The AI DetectiveNews on AI detection from the source.

GPTZero at NAACL 2024: Key takeaways and highlights from our talks

Profile Image
Faizan Mehdi - 5 min read

Every year, the North American Chapter of the Association for Computational Linguistics (NAACL) conference is one of the most important gatherings in the computational and scientific communities. This year’s conference covered exciting topics like large language models (LLMs) and indigenous languages, LLMs and education, robotics, and neuroscience, to name a few.

Alex Adam from our ML team and our advisor Dr. Dongwon Lee spoke at the conference this year. If you missed 2024’s NAACL, here are some key highlights of what the GPTZero team covered. 

Dr. Lee’s tutorial presentation 

With a group of current and former students, Dr. Lee spoke about deepfakes and AI-generated text detection. The tutorial was attended by those interested in technical details, as well as those considering the societal implications of deepfakes. Dr. Lee also covered some significant advancements and challenges in AI text detection.  Thai Le, a former student and assistant professor at Indiana University, highlighted that watermarking, while widely adopted by LLM providers, can be easily bypassed through translation between languages. It is not the silver bullet solution that some have touted.  

He subsequently underscored the need to move from the question, “Was this text AI-generated?” to instead ask, “Is this AI-generated text factually grounded?” (top left, Figure 1). As more text on the web is AI-generated, the focus will shift to correctness rather than origin. This line of academic thinking aligns wholeheartedly with GPTZero’s original mission and our core values as a team: enhance the reliability of AI-generated content, and preserve human creativity and critical thinking.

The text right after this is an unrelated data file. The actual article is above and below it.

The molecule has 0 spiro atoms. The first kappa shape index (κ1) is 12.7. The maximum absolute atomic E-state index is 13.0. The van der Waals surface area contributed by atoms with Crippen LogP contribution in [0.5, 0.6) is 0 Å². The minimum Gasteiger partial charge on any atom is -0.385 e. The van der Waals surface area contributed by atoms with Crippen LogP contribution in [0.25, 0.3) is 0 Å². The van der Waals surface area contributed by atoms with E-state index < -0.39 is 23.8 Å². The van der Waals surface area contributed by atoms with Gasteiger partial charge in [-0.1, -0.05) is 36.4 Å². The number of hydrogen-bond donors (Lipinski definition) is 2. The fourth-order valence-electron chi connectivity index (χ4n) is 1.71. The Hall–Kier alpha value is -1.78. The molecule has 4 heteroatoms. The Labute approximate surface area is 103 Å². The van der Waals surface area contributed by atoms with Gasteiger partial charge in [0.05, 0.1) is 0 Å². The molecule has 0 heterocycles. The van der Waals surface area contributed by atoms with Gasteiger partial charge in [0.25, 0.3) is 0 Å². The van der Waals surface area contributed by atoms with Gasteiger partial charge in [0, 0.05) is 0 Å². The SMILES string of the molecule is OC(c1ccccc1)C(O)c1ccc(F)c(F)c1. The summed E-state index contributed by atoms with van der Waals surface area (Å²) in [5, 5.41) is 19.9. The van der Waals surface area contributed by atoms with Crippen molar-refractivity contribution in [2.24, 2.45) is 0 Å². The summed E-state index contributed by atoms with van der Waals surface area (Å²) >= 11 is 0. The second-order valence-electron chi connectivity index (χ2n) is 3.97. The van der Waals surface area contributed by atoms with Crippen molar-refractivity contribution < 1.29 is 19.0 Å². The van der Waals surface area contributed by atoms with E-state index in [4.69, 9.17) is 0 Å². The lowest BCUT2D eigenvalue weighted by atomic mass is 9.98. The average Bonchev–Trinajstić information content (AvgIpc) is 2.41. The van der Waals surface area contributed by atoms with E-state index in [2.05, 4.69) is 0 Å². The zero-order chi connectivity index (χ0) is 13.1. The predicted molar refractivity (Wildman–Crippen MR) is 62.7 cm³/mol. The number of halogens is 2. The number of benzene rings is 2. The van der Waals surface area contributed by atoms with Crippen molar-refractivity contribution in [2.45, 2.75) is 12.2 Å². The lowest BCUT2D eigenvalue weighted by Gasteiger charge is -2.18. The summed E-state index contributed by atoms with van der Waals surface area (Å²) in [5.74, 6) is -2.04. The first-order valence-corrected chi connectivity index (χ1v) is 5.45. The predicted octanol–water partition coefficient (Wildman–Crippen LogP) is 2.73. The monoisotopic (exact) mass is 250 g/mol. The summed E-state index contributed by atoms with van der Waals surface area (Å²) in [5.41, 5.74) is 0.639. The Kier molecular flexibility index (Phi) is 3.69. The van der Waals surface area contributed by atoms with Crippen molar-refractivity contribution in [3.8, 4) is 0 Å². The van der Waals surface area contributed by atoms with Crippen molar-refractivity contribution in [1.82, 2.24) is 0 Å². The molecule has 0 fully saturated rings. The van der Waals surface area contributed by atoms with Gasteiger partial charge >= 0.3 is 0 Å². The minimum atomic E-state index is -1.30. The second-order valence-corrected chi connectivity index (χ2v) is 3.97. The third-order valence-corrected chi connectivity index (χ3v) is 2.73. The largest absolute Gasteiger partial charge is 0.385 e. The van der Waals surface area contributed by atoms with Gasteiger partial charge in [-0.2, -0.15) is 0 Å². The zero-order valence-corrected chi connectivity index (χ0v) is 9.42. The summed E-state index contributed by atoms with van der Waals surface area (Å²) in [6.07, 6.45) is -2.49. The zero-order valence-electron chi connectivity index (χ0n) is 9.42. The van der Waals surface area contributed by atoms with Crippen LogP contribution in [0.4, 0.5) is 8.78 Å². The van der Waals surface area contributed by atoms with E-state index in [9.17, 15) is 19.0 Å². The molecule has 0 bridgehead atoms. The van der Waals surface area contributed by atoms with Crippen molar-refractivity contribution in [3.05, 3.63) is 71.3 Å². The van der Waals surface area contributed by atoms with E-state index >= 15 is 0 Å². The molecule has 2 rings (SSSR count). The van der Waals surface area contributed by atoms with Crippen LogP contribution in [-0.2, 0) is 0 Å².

Alex’s talk on the technical evolution of GPTZero

GPTZero is essentially as old as widespread AI usage. So even though it was only founded a short time ago, our methodology has changed considerably since that day. At first, we used a statistical approach to detect AI-generated text, based on a combination of perplexity and burstiness

Later, we incorporated a deep learning model ensembled with perplexity-based features. As training data has scaled, we’ve been able to use just a deep learning model, while improving accuracy and simplifying our inference pipeline. Currently, we’re actively researching designing architectures that combine auxiliary features with actual text. 

The commonality and subject matter of AI

We deal with millions of documents each month. Our data generation pipeline is crucial for remaining adaptable to newly-released LLMs.

Over time, our models have shown that documents are AI over 40% of the time. The majority of our user submissions are either scientific papers, literary analysis, technical manuals, news articles, essays, or literature reviews. Knowing this distribution gives us a sense of what users care about.​ That can then help guide both our training data gathering efforts, as well as our evaluation data.

GPTZero’s Deep Scan feature

Responsible use of our detector can be facilitated by understanding why it made a given prediction. Our Deep Scan feature shows the top sentences that increase the probability of AI, and the top sentences that increase the probability of human-originated writing, along with contribution-based highlighting for each sentence​. 

This feature is helpful for understanding both correct predictions and errors. For example, if removing two sentences from a long document can flip the prediction, chances are our model's prediction is not reliable for that particular document​.